Kitty’s Eggplant Tagine

Serves 4

I love eggplant’s versatility. It is one of the most widely used vegetables in the Mediterranean. It is often a substitute for meat. You can fry it, grill it (I often broil eggplant slices and freeze them. They don’t loose their consistency when thawed) or make this mouth-watering Moroccan tagine for couscous . Serve it cold, and it becomes a salad! 

2 medium eggplants
2 tablespoons olive oil
1/2 large onion, finely diced
2 large tomatoes, peeled and cubed
1 teaspoon sweet paprika
1/2 teaspoon black pepper
1/8 teaspoon cinnamon
1/8 teaspoon turmeric
1/4 cup chopped cilantro

Salt to taste

Peel the eggplants and cut lengthwise into 1-inch thick wedges . Set aside.

In a medium saucepan, heat oil over medium-high heat, and cook onions until soft. Stir in half of the cubed tomatoes,  paprika, pepper, cinnamon, and turmeric. Reduce heat to medium. Cook, covered, until mixture thickens somewhat. Add eggplant, remaining tomato and 1/2 cup water. Simmer until eggplant is quite soft, 12 to 15 minutes. Season with salt. To serve, sprinkle with cilantro. Serve over rice or couscous.

From The Vegetable Table: North Africa. Copyright 1996. Chronicle Books

2 thoughts on “Kitty’s Eggplant Tagine

  1. Alicia

    Oh, thanks for the tip about eggplant easily replacing meat, Kitty. I like to grill once or twice a month and it’s more efficient to grill extra food and freeze it for later. Why waste the perfect coals for just one meal?

    Ever since your April 5th demonstration and book signing at Le Creuset, I’ve been using Turmeric in everything I can think of. Some people buy capsules of Turmeric to both prevent and treat Alzheimer’s and heart conditions. I researched it on the internet and found that those cultures that use Turmeric and Curry have very low incidence of those health problems.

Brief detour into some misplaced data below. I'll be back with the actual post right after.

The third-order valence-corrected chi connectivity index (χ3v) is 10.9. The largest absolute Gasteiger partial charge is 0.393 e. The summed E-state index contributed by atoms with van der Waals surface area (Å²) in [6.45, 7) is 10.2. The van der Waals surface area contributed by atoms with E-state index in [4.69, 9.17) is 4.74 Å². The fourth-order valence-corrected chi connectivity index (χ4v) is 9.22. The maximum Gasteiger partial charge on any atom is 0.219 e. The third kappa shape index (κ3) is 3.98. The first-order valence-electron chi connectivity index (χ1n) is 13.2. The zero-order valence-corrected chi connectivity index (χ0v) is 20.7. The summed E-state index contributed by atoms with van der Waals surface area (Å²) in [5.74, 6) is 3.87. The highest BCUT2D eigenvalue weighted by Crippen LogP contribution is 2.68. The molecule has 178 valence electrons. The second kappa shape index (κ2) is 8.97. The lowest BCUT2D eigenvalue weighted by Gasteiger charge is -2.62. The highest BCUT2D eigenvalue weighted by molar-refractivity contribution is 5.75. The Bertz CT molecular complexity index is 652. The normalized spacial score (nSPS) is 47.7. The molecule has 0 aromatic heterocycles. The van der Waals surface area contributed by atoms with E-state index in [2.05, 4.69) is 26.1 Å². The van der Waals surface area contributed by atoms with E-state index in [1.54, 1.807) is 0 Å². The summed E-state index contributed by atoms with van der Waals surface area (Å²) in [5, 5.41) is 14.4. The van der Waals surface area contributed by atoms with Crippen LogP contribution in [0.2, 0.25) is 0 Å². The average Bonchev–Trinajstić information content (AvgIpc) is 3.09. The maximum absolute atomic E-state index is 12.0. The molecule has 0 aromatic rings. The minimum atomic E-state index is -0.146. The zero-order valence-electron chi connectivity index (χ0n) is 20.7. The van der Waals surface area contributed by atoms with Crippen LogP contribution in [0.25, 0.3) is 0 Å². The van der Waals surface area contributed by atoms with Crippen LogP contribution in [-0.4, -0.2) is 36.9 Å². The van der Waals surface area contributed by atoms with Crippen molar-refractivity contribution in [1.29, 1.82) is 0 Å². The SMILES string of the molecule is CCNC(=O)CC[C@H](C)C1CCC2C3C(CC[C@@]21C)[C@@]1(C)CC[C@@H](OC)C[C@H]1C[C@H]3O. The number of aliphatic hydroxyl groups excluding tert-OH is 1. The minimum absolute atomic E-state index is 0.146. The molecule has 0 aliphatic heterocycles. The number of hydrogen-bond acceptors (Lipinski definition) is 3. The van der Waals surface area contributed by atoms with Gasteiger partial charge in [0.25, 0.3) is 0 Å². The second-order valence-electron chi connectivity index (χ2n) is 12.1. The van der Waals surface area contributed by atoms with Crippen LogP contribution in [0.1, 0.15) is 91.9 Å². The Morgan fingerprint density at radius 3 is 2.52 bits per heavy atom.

It’s so much more fun to make rice, vegetables and broths vibrant yellow and know that it’s an Ayurvedic herbal medicine, as well.

    Our spice drawer IS a medicine drawer 🙂

  2. Kitty Post author

    You are right, Alicia, about our spice drawer doubling as a medicine cabinet! So many spices have health benefits: cinnamon, cayenne pepper, cumin, ginger, and saffron. In southern Morocco, mint tea is sometimes flavored with a pinch of saffron (and is supposed to be an aphrodisiac!) I often make te de canela, cinnamon tea, a Mexican beverage: Boil 2 sticks of cinnamon in 4 cups water until water turns amber color. Add 1 more cup cold water (to “fix” the color), and bring tea back to a low boil. Discard cinnamon sticks. Chill. And cinnamon is supposed to be good for lowering cholesterol!

    The Medicinal Herbal by Penelope Ody (Dorling Kindersley, 1993) is a lovely book on the subject of herbs and spices.

    Keep on cooking!


Comments are closed.